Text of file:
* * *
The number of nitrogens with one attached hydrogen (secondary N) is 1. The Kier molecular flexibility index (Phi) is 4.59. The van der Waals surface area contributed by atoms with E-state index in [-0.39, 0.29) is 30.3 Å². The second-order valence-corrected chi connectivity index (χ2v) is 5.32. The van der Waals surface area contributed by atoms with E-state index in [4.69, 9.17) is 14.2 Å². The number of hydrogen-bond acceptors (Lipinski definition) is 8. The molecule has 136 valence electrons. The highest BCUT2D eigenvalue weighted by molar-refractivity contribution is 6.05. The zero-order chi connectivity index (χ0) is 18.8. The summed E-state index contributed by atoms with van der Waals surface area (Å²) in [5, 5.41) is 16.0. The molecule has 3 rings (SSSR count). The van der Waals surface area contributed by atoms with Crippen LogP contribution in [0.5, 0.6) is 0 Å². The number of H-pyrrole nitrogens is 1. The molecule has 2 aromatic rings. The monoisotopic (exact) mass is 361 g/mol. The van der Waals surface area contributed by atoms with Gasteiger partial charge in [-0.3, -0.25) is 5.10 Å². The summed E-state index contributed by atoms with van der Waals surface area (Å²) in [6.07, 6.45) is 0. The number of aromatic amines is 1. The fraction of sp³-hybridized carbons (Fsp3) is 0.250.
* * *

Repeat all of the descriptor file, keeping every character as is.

The number of nitrogens with one attached hydrogen (secondary N) is 1. The Kier molecular flexibility index (Phi) is 4.59. The van der Waals surface area contributed by atoms with E-state index in [-0.39, 0.29) is 30.3 Å². The second-order valence-corrected chi connectivity index (χ2v) is 5.32. The van der Waals surface area contributed by atoms with E-state index in [4.69, 9.17) is 14.2 Å². The number of hydrogen-bond acceptors (Lipinski definition) is 8. The molecule has 136 valence electrons. The highest BCUT2D eigenvalue weighted by molar-refractivity contribution is 6.05. The zero-order chi connectivity index (χ0) is 18.8. The summed E-state index contributed by atoms with van der Waals surface area (Å²) in [5, 5.41) is 16.0. The molecule has 3 rings (SSSR count). The van der Waals surface area contributed by atoms with Crippen LogP contribution in [0.5, 0.6) is 0 Å². The number of H-pyrrole nitrogens is 1. The molecule has 2 aromatic rings. The monoisotopic (exact) mass is 361 g/mol. The van der Waals surface area contributed by atoms with Gasteiger partial charge in [-0.3, -0.25) is 5.10 Å². The summed E-state index contributed by atoms with van der Waals surface area (Å²) in [6.07, 6.45) is 0. The number of aromatic amines is 1. The fraction of sp³-hybridized carbons (Fsp3) is 0.250.